went to $100 a barrel in that period, you could see unleaded petrol
at 110p a litre.' Average prices this weekend were 95p a litre.
The stand-off with Iran is one of several factors that could cause a
significant supply disruption. Ethnic and tribal disputes in Nigeria
have resulted in the loss of 500,000 barrels a day. Output in Iraq,
potentially the world's second-largest exporter, is still well below
pre-war levels. There are also concerns among traders about supplies
from Venezuela and Russia because of internal politics.
High prices have advanced rapidly up the political agenda in the US,
where Republicans are trailing in the polls ahead of mid-term
elections. Republican senators led by majority leader Bill Frist,
have proposed a series of measures including the repeal of tax
incentives to oil companies intended to make them invest in the Gulf
of Mexico and measures to increase refinery capacity.
The issue has also prompted a return to the debate over opening up
the unspoilt Arctic National Wildlife Refuge in Alaska to drilling
by oil companies.
President Bush also called for an investigation into possible price
manipulation, and for new deposits into the US strategic petroleum
reserve to cease.
Bigmouth Bush told Clinton how to handle OPEC
By Evelyn Pringle
Online Journal Contributing Writer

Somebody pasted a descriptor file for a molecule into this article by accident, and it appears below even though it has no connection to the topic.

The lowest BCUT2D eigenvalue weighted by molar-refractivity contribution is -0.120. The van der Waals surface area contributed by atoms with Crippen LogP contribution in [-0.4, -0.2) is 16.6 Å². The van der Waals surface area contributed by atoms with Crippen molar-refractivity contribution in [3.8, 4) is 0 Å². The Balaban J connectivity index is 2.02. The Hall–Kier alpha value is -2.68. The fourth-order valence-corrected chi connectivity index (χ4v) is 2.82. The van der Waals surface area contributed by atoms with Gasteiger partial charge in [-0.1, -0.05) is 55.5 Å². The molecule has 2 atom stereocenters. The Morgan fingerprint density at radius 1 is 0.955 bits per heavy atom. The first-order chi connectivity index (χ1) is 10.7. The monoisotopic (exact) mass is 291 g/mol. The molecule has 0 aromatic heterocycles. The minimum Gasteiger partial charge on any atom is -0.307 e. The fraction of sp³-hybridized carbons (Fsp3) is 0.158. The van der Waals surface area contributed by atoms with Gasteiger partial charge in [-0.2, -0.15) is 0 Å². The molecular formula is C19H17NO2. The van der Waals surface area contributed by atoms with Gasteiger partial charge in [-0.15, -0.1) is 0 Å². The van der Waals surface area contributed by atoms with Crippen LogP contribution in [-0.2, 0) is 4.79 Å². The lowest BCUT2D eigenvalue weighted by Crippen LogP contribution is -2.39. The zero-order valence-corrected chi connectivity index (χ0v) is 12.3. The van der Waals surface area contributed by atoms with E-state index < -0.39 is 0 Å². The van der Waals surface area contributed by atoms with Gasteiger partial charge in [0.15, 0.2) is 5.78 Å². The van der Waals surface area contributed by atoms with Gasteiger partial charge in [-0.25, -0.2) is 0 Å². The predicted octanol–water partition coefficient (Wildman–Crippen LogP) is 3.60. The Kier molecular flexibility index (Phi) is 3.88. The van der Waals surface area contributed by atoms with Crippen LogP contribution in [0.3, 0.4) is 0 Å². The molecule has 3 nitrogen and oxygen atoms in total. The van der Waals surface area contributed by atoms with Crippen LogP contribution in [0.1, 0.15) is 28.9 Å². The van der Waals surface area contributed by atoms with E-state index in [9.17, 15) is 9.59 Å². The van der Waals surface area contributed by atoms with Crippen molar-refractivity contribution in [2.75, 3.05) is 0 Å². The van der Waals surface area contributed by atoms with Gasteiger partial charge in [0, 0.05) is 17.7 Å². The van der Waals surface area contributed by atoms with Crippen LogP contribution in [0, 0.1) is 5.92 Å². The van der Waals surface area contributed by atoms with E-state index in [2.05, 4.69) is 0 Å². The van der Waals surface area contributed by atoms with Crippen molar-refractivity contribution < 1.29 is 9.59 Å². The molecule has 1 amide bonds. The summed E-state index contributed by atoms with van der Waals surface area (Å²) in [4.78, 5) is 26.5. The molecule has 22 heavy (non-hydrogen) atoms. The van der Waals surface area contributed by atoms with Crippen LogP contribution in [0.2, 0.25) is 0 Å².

Apr 28, 2006
While on the campaign trail in 2000, George W. Bush told President
Bill Clinton how to handle OPEC, in public no less. "What I think
the president ought to do," he said, "is he ought to get on the
phone with the OPEC cartel and say we expect you to open your
And in a brilliant, highly educational follow-up comment, Bush
informed the audience: "One reason why the price is so high is
because the price of crude oil has been driven up."
"OPEC has gotten its supply act together," Bush advised
listeners, "and it's driving the price, like it did in the past."
"And," he said in direct advice to Clinton, "the president of the
United States must jawbone OPEC members to lower the prices."
Apparently, Bush has lost the phone numbers for OPEC members, or
they are refusing to take his calls, because I think its safe to
assume that he did not "jawbone" members of the OPEC cartel.
That said, if Bush is not in the mood for "jawboning," he could at
least use a little pillow talk with his buddies in Saudi Arabia and
get them to open the spigots.
During campaign 2000, Bush told Americans that he had an energy plan
that would reduce gas prices at the pumps and here we sit five years
later, with the highest prices in history.
The high energy costs are affecting everyone, from commuters and
consumers, to public and private programs. The damage is devastating
Since Bush took office, gas prices have increased 62.5 percent from
$1.44 per gallon in January 2001 to $2.34 in March 2006. The average
household with children will spend about $3,343 on transportation
fuel costs this year, an increase of 75 percent since 2001,
according to the Energy Information Administration, Retail Gasoline